Hopkins student finds we can’t recognize “g”s

By JAEMIE BENNETT | April 19, 2018

B7_Letter

COURTESY OF KIMBERLY WONG 

Researchers in the Cognitive Neuroscience Lab tested participants in identifying the correct loop tailed letter “g”.

Kimberly Wong, a junior at Hopkins who is studying cognitive neuroscience, is the first author on a published paper titled, “The Devil’s in the g-tails: Deficient letter-shape knowledge and awareness despite massive visual experience.”

The paper was published in the Journal of Experimental Psychology: Human Perception and Performance, and has since received press attention from The Atlantic, TIME magazine, ScienceDaily and PsycNet.

Coming into Hopkins, Wong was not sure what she wanted to study. She decided to take a plethora of introductory level classes to see what she might be interested in, including Professor Michael McCloskey’s class, Introduction to Cognitive Neuropsychology.

Wong quickly found herself enthralled by the subject matter and often went to McCloskey’s office hours. At one of those office hours, McCloskey mentioned his lab had openings for undergraduates, and she became a member of the Cognitive Neuroscience Lab.

When asked in an interview with The News-Letter about what cognitive neuroscience is, Wong mentioned specific abilities humans have, such as picking up a pencil with their fingers in the right grip or remembering how to get home. 

“Cognitive science breaks down these mechanisms, deciphering where these processes happen in the brain, as well as how the brain carries out these processes,” she said.

McCloskey’s Cognitive Neuroscience Lab focuses on three projects, one involving reading and writing, another on spatial orientation and a third on case studies on patients with neural deficiencies.

During a lab meeting, the group was discussing allographs, the different shapes and forms that letters can take. McCloskey brought up the fish-tailed and loop-tailed forms of the letter “g.” 

“He was surprised to find that basically no one besides him knew what he was talking about,” Wong said.

The fish-tailed loop “g” is the lower-case “g” we learned how to write in school, with a circle on top and an umbrella hook on the bottom. This is what most people think of when they think “g.” The loop-tailed “g” is the most common in print, with a loop on top and a closed loop on the bottom. It is used in common type-fonts such as Times New Roman, Calibri and this newspaper’s font, Palatino.

It turns out that the lab members were not the only ones to not realize “g”s took two forms. That conversation spurred studies into the general knowledge of what a “g” looks like.

The first study was based on the general question, “Can you list letters that you think have two forms in lowercase print?” and if participants didn’t mention “g,” they were prompted with further questions, ending with the researchers saying, “The letter ‘g’ has two forms — can you write them?”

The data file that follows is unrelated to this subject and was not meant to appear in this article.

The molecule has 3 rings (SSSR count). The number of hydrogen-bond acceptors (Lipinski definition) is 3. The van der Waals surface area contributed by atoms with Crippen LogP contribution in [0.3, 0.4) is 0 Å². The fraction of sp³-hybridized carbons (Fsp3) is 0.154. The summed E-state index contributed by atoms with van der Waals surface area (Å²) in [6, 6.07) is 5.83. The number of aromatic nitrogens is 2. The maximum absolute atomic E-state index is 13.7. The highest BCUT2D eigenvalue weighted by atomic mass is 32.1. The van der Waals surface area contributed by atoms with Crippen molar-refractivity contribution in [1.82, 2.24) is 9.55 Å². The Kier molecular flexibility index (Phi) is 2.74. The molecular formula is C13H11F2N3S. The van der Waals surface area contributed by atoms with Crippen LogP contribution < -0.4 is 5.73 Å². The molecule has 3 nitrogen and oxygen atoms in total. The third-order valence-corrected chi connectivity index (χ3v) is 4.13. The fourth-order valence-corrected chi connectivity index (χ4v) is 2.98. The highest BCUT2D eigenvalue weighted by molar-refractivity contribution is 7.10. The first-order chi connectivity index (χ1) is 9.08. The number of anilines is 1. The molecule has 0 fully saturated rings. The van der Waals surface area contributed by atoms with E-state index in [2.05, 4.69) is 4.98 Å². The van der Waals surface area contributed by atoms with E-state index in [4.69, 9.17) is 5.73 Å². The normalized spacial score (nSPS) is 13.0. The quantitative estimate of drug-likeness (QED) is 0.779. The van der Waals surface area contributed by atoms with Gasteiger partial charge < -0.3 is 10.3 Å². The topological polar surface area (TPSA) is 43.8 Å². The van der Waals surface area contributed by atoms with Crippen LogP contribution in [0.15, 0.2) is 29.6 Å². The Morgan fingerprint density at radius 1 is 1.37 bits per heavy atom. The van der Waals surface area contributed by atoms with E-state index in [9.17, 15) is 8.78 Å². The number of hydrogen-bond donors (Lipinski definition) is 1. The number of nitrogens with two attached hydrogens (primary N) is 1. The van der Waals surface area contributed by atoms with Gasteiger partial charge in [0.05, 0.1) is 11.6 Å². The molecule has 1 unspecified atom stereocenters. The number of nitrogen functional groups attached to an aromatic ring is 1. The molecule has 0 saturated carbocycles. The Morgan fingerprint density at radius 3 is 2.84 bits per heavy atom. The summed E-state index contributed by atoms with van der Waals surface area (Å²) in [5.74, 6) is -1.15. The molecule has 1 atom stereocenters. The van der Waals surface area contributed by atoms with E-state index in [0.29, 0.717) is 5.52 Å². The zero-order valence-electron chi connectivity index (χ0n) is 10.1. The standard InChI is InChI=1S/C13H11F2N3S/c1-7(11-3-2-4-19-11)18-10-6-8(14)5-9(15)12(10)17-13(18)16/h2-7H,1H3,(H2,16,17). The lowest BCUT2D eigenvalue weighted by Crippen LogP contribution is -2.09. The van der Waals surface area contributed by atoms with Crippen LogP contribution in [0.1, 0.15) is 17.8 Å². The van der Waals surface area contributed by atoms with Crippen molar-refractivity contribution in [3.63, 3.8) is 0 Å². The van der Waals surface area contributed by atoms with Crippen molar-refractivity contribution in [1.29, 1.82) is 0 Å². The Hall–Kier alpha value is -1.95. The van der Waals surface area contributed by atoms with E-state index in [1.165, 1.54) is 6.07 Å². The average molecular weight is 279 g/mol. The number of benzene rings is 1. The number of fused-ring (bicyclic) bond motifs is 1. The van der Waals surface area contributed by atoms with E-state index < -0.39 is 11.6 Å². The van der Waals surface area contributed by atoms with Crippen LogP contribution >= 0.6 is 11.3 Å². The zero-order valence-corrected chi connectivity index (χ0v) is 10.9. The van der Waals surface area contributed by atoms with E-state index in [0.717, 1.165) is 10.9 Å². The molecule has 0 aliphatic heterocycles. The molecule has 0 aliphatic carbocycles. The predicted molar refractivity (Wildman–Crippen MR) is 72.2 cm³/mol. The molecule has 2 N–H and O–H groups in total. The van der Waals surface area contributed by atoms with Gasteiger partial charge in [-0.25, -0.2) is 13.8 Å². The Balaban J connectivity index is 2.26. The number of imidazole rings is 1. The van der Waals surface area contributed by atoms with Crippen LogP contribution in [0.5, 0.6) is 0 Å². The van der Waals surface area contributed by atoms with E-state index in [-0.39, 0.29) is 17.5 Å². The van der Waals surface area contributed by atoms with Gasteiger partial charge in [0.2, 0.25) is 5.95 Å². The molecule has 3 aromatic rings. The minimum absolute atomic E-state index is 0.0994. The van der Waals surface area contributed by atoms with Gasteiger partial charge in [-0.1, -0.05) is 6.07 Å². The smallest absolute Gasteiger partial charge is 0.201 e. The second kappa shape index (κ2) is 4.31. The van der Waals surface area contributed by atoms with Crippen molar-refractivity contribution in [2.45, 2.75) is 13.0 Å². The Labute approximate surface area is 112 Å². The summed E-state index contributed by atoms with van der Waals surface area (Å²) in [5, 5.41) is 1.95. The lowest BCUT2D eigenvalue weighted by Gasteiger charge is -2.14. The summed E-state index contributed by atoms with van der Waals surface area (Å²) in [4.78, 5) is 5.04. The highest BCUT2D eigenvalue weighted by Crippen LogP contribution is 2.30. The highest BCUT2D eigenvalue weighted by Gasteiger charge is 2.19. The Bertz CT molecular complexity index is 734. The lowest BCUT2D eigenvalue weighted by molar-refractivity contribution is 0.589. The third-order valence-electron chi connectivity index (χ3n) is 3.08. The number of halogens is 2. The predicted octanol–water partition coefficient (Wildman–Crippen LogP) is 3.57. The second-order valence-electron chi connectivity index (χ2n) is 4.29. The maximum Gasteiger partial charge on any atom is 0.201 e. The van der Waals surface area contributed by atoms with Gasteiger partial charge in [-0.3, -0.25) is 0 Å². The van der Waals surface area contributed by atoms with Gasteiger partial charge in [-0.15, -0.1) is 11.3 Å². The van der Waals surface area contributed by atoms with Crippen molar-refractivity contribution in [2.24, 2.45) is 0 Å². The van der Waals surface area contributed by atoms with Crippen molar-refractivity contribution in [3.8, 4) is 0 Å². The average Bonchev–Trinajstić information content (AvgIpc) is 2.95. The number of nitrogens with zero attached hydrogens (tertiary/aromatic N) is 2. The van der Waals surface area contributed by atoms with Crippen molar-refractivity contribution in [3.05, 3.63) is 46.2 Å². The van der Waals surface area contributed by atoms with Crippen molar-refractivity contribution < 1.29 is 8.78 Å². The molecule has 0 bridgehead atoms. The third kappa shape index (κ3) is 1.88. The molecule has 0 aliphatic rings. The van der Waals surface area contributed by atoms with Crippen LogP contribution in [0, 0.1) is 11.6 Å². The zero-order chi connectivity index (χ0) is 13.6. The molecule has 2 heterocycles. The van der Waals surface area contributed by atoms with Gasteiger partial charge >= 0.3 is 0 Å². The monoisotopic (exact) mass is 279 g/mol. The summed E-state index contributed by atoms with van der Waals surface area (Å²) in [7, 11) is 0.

Thirty out of 38 participants got to that last question, and 12 attempted the loop-tailed “g” with varying success. The second study asked new participants to read a paragraph silently but read words including a “g” aloud. 

After they were asked to reproduce the “g” they just saw. Half drew the fish-hook “g,” and of the half that were aware of the loop-tailed “g,” only one could draw it correctly.

The third study involved showing another set of participants four different variations of the loop-tailed “g” with only one correct version, and they were asked to choose the right one.

Wong expressed her surprise regarding the results of the test.

“We definitely walked into that experiment expecting everyone to select the correct loop-tail ‘g’ out of the four ‘g’s presented,” she said. However, 18 out of 25 participants chose the wrong “g.”

The lab found these results surprising; after being exposed to the loop-tailed “g” all our lives, it is logical to assume we can recognize it. 

But these results prove differently: We learn what the loop-tailed “g” looks like, but only the important parts that are necessary for quick recognition.

Wong says these results have larger implications. 

“We’re really looking into more than a letter here. It’s about memory — what is needed to store complete and accurate pieces of knowledge,” she said.

Starting in the Cognitive Neuroscience Lab, Wong had no illusions of publishing a paper that cited her as the first author. 

Wong says she initially had no experience, but McCloskey and Gali Ellenblum, a graduate student in the Cognitive Neuroscience Lab, mentored her and eased her in to the skills and methods needed in the lab.

In the summer of 2017, Wong worked in the lab with the aid of the Summer Training and Research (STAR) program. 

Wong cites this as the reason she was able to achieve first author: Over the summer she was able to devote her time to the project, and with all the work she put in, McCloskey and Ellenblum decided she should be first author.

Wong also stressed that this paper would not have been published without the help of McCloskey and Ellenblum. 

“The paper wouldn’t have become what it is without the many drafts they edited and fixed,” Wong said.

When asked how she felt about such immense interest in her research, Wong expressed her disbelief.

“I couldn’t really wrap my mind around it all — I still don’t think the excitement in me has died yet!” she said.

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